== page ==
With the passage of the recent workers’ compensation bill in the Legislature, I have heard many people ask, “What, exactly, is workers’ comp?” If you don’t own a business, don’t work in human relations or have never been injured while on the job, chances are good you probably don’t know a whole lot about workers’ comp or how it can affect you. However, if you work, you should have an understanding of what it is in case you need it someday.

Workers’ compensation laws were adopted in every state in the early 1900s as a response to the increasing number of injuries occurring in workplaces and the success injured workers were having in lawsuits against their employers for their injuries.

The workers’ compensation laws were created to protect businesses and workers by providing employees who are injured at work prompt payment of lost wages and medical expenses, and protecting businesses by eliminating all workers’ rights to sue for injuries. It does not matter whose fault the injury is or if there is no fault, if an injury occurs at work, the injured worker is covered. As an extension of that, if a worker gets injured on the job and is unable to work, no matter if it’s completely the company’s fault, he or she has no right to sue. Instead, he or she is eligible to receive workers’ compensation benefits.

What the injured worker is entitled to receive is limited. There are no payments for “pain and suffering” and some of the other types of damages common in personal injury claims, such as car accidents, in court. Benefits in Maine are paid to injured workers at 80 percent of after-tax income with a cap of $634.13 a week. That caps stands regardless of the income of the employee. For comparison purposes, other New England states have caps at roughly $1,000 a week, and more than $1,250 in New Hampshire.

The length of time injured workers can receive benefits depends on the level of the injury. If it’s a temporary injury, the benefits last for the length of that injury. If it’s a permanent injury, the length of benefits is determined using a formula based on the “permanent impairment threshold.”

A person who has suffered a severe permanent disability from the injury and cannot work currently is eligible to receive benefits for as long as they are disabled until retirement. This will change to a 10-year limit starting in 2013. People with less severe permanent injuries receive benefits for less time.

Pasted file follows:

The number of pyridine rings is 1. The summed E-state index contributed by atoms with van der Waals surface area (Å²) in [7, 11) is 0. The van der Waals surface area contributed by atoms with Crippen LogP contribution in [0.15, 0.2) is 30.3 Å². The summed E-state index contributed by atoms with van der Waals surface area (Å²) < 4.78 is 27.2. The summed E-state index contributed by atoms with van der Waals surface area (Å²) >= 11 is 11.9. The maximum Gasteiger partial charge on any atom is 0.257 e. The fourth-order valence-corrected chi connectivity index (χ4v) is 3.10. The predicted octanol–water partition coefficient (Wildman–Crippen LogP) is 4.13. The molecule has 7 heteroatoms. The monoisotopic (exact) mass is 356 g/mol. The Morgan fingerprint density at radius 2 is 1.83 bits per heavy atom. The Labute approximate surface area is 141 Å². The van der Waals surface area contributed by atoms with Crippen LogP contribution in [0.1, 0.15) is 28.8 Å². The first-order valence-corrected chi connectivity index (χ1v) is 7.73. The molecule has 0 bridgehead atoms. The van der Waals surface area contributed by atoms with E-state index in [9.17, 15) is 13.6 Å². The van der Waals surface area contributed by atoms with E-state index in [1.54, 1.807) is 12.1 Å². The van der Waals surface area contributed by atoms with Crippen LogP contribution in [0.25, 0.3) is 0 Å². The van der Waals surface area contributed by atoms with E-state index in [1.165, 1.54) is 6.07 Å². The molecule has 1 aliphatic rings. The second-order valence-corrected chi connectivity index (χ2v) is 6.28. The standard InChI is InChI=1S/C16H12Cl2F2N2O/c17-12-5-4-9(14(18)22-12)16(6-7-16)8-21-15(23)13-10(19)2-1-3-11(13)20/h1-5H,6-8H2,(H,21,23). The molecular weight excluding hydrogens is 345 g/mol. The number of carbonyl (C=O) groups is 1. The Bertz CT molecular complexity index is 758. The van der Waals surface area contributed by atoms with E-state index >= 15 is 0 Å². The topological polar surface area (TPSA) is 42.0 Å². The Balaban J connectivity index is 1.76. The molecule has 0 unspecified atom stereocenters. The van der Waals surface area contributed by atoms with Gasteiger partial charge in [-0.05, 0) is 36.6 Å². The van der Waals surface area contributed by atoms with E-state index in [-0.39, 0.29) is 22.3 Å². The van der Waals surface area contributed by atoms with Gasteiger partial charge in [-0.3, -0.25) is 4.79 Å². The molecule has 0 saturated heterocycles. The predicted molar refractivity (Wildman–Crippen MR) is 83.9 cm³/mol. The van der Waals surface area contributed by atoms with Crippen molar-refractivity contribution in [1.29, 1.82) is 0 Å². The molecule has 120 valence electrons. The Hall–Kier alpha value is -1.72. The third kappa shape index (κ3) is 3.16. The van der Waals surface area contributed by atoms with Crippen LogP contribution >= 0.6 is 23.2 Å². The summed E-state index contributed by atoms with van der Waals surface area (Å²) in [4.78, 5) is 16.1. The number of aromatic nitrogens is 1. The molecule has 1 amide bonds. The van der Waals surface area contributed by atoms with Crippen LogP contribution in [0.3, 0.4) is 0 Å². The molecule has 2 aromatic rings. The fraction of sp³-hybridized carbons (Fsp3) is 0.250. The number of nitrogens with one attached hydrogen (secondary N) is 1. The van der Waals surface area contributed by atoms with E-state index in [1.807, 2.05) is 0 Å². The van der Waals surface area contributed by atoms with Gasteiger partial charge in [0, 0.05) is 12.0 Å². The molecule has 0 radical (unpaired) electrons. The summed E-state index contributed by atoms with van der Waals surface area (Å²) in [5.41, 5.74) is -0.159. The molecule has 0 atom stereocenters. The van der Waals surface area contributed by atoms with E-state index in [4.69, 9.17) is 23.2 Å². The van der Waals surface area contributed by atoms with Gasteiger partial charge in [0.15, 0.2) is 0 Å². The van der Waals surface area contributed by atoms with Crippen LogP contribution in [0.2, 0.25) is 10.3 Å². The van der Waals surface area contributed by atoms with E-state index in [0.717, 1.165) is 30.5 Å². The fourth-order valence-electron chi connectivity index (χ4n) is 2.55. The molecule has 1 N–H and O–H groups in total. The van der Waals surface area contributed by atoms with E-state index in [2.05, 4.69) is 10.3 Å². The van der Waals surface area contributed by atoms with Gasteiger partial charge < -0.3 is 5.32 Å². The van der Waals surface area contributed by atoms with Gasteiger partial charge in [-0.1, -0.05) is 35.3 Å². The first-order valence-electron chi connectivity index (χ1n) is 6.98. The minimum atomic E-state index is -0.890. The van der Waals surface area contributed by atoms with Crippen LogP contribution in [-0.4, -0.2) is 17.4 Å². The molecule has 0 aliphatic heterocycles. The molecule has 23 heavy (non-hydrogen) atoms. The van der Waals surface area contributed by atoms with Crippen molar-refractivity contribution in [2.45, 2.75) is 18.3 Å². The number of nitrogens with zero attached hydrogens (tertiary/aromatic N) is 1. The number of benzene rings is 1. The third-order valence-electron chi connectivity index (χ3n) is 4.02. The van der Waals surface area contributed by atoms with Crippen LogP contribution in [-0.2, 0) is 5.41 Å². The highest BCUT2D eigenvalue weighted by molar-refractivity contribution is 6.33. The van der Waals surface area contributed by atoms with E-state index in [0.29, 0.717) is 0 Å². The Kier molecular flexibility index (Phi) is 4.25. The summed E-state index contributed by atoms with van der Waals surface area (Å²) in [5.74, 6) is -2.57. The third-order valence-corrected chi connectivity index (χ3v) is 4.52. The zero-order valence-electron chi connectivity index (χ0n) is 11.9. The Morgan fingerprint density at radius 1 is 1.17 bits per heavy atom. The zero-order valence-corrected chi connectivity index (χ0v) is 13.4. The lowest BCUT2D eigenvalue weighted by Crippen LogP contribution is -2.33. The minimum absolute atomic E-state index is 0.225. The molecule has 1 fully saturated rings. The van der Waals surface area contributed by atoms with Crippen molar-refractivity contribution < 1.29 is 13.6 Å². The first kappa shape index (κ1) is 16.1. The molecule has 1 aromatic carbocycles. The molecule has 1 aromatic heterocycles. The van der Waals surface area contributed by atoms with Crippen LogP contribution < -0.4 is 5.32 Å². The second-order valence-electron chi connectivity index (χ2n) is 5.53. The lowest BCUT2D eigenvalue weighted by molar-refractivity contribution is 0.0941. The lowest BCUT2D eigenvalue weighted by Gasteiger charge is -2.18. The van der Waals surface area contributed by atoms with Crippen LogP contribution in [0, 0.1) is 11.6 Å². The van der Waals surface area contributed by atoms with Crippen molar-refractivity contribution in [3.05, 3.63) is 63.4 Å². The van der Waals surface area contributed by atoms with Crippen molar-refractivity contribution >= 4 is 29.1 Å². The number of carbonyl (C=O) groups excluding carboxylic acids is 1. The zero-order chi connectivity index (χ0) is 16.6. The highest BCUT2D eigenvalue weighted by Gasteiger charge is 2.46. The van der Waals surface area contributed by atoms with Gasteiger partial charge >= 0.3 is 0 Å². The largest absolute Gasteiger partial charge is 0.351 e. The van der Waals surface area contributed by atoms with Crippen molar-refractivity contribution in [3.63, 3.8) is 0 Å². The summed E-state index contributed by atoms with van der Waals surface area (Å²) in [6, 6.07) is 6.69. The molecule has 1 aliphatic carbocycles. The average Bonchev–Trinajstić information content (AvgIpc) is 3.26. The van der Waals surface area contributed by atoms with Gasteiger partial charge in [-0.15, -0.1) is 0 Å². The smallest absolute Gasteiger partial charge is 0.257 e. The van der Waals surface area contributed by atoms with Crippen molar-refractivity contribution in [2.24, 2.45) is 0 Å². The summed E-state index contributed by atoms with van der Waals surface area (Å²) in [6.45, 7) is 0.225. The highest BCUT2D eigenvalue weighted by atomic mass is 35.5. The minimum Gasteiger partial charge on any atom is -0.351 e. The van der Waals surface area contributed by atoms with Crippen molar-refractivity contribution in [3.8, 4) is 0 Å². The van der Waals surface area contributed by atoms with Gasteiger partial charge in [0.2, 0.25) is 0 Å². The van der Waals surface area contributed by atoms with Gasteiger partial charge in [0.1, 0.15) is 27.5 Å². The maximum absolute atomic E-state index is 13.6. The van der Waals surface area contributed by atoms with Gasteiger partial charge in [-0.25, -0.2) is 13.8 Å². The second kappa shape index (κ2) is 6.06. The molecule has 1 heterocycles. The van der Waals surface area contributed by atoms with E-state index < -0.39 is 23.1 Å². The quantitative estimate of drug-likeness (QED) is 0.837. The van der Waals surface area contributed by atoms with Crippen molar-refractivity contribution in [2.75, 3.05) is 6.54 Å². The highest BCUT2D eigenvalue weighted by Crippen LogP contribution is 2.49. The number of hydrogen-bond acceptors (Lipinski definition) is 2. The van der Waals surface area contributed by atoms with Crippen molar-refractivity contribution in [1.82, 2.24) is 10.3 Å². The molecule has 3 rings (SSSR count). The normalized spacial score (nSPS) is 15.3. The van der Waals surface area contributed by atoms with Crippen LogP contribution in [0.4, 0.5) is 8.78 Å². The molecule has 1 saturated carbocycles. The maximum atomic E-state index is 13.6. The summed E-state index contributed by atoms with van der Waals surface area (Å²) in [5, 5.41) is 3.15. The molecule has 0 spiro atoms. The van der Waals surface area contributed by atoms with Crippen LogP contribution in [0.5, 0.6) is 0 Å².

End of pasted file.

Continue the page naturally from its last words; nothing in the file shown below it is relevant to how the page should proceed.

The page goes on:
All businesses in Maine are required to have workers’ compensation insurance. The businesses pay an annual premium, which covers the monetary and medical benefits for injured workers. Premiums have gone down substantially in Maine over the last 20 years — dropping 50 percent since 1993. In fact, in just the last few months, premium rates were dropped twice, each time by more than 3 percent, saving Maine’s businesses more than $13 million total a year. This is actually a positive point for Maine’s business environment. Those two rate decreases contrast nicely against New Hampshire’s recent 7.5 percent rate increase in workers’ compensation premiums.

When an employee is injured on the job, whether it’s a quick accident or a slow-developing injury, the employee is eligible for workers’ compensation. The employee has 90 days to report the injury once he or she realizes the problem results from work, even if it’s not debilitating yet. Beginning January 2013, workers will have 30 days to report a problem. If the worker does not formally report the injury within the mandated time frame, the claim can be denied. Once it’s reported, the employer files the report with the Workers’ Compensation Board.

When the injury is such that the employee can no longer work, he or she needs to file a claim for the employer to pay. The employer has 14 days to agree to the claim and have the insurer begin paying benefits or file a notice of controversy to deny the claim. If a company denies the claim, the appeals process can take upward of a year before a decision is made and the employee receives any benefits.

When it all goes as planned, workers’ compensation works well for everyone. The injured employee is covered for lost wages and medical costs right away. He or she doesn’t have to lose his or her job, house, or health due to the injury. When the injury is healed, he or she goes back to work. The business doesn’t have a negative effect on its finances and doesn’t have to worry about being sued.

No matter how safe your workplace is, injuries can happen. And workers’ compensation is there for you when they do.

About the author: Kevin Noonan is an attorney at McTeague Higbee who concentrates a large portion of his practice on workers’ compensation. He can be reached at 207-725-5581 or knoonan@mcteaguehigbee.com.

Editor’s note: The Bangor Daily News welcomes submissions for business columns. They should be 650-850 words, and should be unique to the BDN and pertinent to the Maine business community. Columns, a head and shoulder photo and a short bio can be sent to business@bangordailynews.com.